September 12, 2021

Medical Schools and Patient Involvement


MBE Alistair Newton

Advisor Dystonia Europe



A local medical school

In my home town, St Andrews in Scotland, we have an ancient university with a fine medical school.  A few years ago, the tutors created a Patient Partnership group, inviting local people with several different types of illness, to meet students in special tutorial sessions.

These sessions are based on questions from the students about the patient and his/her symptoms, family health history, lifestyle, etc.  There is no physical examination and the tutorials have continued by Zoom during the Covid 19 pandemic.

Students are very interested to meet patients, of course, especially when they discover that the medical condition is unusual and has interesting features, such as the many different types. .

How this can promote interest in dystonia

A consultation with a patient is often an  opportunity for the doctor to learn about an unusual illness, which they may not have seen before. Yes – like dystonia!  And the bizarre symptoms of dystonia attract the attention of intelligent and interested young people like medical students.  They will also remember the symptoms if they see them again!

So – a tutorial can help the students to learn how to deal with patients in the clinic, but it is also an opportunity for the patient to help a group of young trainee doctors to learn and remember a few basic points about dystonia…….  It means that more young people in the medical profession will hear about dystonia, actually talk to a dystonia  patient and see the symptoms.

Then there is a greater chance that more new dystonia patients in the future will receive a faster diagnosis and better treatment.

Other interesting aspects the patient could mention, such as:

– The ‘geste antagoniste’ or ‘antagonistic gesture’ in cervical dystonia – where, by touching the chin or some other point on the head or neck, the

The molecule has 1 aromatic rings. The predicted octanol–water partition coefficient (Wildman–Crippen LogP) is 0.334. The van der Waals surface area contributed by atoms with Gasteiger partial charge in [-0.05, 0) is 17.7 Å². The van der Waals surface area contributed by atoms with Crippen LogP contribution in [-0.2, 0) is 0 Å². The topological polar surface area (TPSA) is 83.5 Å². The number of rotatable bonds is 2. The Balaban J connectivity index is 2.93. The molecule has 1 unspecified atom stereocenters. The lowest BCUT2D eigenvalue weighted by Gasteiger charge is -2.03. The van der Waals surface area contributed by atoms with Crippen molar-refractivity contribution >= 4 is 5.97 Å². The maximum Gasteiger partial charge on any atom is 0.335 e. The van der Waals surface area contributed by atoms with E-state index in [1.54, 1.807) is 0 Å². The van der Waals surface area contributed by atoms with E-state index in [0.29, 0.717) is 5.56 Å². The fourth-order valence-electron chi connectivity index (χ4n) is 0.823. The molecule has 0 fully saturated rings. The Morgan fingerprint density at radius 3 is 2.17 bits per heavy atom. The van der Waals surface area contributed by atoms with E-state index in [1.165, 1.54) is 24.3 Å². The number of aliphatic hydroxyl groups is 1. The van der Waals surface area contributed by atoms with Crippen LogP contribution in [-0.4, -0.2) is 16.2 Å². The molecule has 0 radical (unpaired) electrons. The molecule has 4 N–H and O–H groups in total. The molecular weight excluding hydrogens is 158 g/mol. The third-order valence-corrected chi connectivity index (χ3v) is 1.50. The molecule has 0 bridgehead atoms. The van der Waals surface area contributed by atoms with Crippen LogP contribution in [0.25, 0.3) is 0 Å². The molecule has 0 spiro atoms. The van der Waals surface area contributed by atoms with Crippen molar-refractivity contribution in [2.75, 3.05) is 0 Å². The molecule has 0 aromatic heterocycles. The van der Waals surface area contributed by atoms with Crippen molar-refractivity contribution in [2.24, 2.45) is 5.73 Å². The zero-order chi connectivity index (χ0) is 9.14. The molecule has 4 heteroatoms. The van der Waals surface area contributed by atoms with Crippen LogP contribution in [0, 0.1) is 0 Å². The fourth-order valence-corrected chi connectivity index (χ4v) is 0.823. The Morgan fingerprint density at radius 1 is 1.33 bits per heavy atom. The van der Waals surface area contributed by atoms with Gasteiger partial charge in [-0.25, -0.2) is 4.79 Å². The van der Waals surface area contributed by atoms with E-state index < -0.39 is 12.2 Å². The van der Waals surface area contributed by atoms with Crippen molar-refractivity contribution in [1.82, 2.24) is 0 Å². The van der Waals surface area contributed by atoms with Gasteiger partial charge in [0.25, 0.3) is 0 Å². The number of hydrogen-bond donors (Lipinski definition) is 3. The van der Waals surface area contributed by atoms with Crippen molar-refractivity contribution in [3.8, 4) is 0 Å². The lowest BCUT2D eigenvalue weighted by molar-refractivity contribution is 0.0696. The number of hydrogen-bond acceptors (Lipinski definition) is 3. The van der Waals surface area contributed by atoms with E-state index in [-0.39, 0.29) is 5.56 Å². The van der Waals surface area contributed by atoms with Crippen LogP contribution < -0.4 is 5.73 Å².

dystonic movements will reduce or even stop temorarily.

Holding a pen or pencil in the hand can sometimes have a similar effect in hand dystonia/writer’s cramp.  Singing or humming a tune has also been shown to reduce or even stop symptoms temporarily for some patients, in some types of the illness.

Background information about the illness

The students usually ask for more detail about the illness, such as cause, symptoms and treatments.   It is useful if the patient can provide some general background information for this little-known illness, but not too much detail.  For example: Studies suggest that more than 500,000 people in Europe have some form of dystonia.

Researchers believe dystonia results from an abnormality in or damage to the basal ganglia or other brain regions that control movement.

In most cases, the cause is unclear. Cervical dystonia is the most common type. Genetic links have been identified for some, but not all types of dystonia.

The response of the students and tutors

Students and tutors respond positively, and tutors (many of whom are local doctors or researchers) say that this is new information for them.

Many medical schools in Europe already have tutorial programmes like the one in St Andrews. If you feel that you are able to help students in this way, you can contact your local medical school and ask them if they have a similar programme.